In learning to slow down to better appreciate my dogs’ perception of our shared world, Alexandra Horowitz has also taught me to slow down for my own benefit. It’s no longer too cold, I’m no longer too tired, I’m no longer in a roaring hurry to get home to watch the “At Issue” panel (and probably raise my blood pressure anyhow), if my dogs need to take measure of the world through their own gauges, via some good, long, ruminative sniffs.
In its absorbing and entertaining examination of the unique human-canine bond, Horowitz’s Inside of a Dog charmingly balances the scholarly and scientific with the personal and whimsical. This is one of my favourite explorations of how dogs and people can so effectively, happily and affectionately co-exist.
Human and animal cognition expert Horowitz spells out in down to earth fashion a practical and enlightening approach to optimally and respectfully sharing our lives with another species. Her science/technical examination of differences between wild and domesticated species and their perceptions of their lives and the lives of those with whom they share their existence is accessible without feeling oversimplified or condescending. She couples it with a sweet, wistful personal recounting of the dogs in her life, which serves to illustrate and underpin the scientific themes without ever feeling forced or cloying.
Horowitz tackles concepts that are certainly thought provoking for dog owners and lovers, but I’m guessing (because I can’t be other than a dog lover) are also instructive to other animal lovers or others just interested in our relationship to the species with whom our paths cross. Most elucidating is the discussion about umwelt as distinct from the dangers of anthromorphizing, where we attribute human characteristics and reactions to animal behaviour, and allow that interpretation to inform how we train, interact with and attempt to understand our pets. Umwelt, on the other hand, accounts for different creatures with different physiology, sensibilities, experiences and more processing and reacting to the same environment in very divergent ways.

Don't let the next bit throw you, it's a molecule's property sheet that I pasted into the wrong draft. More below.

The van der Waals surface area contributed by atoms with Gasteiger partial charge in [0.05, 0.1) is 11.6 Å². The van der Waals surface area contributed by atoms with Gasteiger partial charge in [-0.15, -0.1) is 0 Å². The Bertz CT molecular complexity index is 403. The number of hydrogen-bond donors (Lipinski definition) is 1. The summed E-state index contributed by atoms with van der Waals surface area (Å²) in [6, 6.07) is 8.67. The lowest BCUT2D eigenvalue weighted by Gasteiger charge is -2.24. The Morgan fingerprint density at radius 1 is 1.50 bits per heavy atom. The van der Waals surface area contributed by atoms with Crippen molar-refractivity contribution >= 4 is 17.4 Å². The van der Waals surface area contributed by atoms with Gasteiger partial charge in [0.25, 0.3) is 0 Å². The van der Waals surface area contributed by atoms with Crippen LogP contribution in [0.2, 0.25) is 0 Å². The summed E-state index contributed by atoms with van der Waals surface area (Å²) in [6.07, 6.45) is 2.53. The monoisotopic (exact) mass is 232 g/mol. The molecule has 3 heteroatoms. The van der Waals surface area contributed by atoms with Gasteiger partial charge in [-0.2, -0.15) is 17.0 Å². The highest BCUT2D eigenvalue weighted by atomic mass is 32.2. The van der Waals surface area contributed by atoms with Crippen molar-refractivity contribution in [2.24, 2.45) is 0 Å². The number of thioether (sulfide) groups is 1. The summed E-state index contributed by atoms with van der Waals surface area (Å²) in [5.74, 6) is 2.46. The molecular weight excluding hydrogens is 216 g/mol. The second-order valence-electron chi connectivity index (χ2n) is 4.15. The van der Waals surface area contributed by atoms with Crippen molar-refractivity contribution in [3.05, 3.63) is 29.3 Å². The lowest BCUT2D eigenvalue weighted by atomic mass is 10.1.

Umwelt is an important concept in The Tiger, the acclaimed non-fiction bestseller by John Vaillant. Vaillant uses the concept to pointedly avoid characterizing the behaviours of the tiger in the story as having human motivations, such as the urge for revenge, and weaves that appreciation of different interpretations of the same world and circumstances into a compelling tale and environmental paean.
Horowitz dials down the application of umwelt to the small, the domestic, the practical, but still with a profundity surprisingly comparable to Vaillant’s.
The parcel of scientific facts we have collected allows us to take an informed imaginative leap inside of a dog – to see what it is like to be a dog; what the world is like from a dog’s point of view.
We have already seen that it is smelly; that it is well peopled with people. On further consideration, we can add: it is close to the ground; it is lickable. It either fits in the mouth or it doesn’t. It is in the moment. It is full of details, fleeting, and fast. It is written all over their faces. It is probably nothing like what it is like to be us.
Horowitz literally illustrates how warmly approachable Inside of a Dog is. While making notes of scientific observations of dog behaviour, she was often inclined to doodle and the results depicted her subjects. She incorporates many of those whimsical line drawings throughout the book, forging a heartwarming connection with every reader and fellow dog lover.